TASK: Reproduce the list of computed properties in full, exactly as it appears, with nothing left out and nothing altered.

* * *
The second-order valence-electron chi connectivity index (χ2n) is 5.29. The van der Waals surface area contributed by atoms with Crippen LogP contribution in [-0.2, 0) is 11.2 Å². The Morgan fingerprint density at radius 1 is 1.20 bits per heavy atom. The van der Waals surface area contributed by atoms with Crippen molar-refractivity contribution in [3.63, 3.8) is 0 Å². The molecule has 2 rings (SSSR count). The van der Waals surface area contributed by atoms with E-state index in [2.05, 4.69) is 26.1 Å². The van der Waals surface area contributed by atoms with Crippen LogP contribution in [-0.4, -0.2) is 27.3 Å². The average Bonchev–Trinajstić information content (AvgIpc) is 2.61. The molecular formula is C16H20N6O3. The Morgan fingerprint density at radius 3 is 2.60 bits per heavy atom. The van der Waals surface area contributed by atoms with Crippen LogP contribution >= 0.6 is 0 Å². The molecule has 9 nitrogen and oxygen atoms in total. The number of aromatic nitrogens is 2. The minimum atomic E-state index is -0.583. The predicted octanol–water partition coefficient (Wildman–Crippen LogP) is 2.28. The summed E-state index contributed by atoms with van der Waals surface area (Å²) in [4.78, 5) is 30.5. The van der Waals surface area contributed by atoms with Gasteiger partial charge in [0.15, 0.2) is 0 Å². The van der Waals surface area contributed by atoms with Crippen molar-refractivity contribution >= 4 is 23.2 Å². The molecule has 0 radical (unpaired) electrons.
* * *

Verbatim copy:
The second-order valence-electron chi connectivity index (χ2n) is 5.29. The van der Waals surface area contributed by atoms with Crippen LogP contribution in [-0.2, 0) is 11.2 Å². The Morgan fingerprint density at radius 1 is 1.20 bits per heavy atom. The van der Waals surface area contributed by atoms with Crippen molar-refractivity contribution in [3.63, 3.8) is 0 Å². The molecule has 2 rings (SSSR count). The van der Waals surface area contributed by atoms with E-state index in [2.05, 4.69) is 26.1 Å². The van der Waals surface area contributed by atoms with Crippen LogP contribution in [-0.4, -0.2) is 27.3 Å². The average Bonchev–Trinajstić information content (AvgIpc) is 2.61. The molecular formula is C16H20N6O3. The Morgan fingerprint density at radius 3 is 2.60 bits per heavy atom. The van der Waals surface area contributed by atoms with Crippen LogP contribution >= 0.6 is 0 Å². The molecule has 9 nitrogen and oxygen atoms in total. The number of aromatic nitrogens is 2. The minimum atomic E-state index is -0.583. The predicted octanol–water partition coefficient (Wildman–Crippen LogP) is 2.28. The summed E-state index contributed by atoms with van der Waals surface area (Å²) in [4.78, 5) is 30.5. The van der Waals surface area contributed by atoms with Gasteiger partial charge in [0.15, 0.2) is 0 Å². The van der Waals surface area contributed by atoms with Crippen molar-refractivity contribution >= 4 is 23.2 Å². The molecule has 0 radical (unpaired) electrons.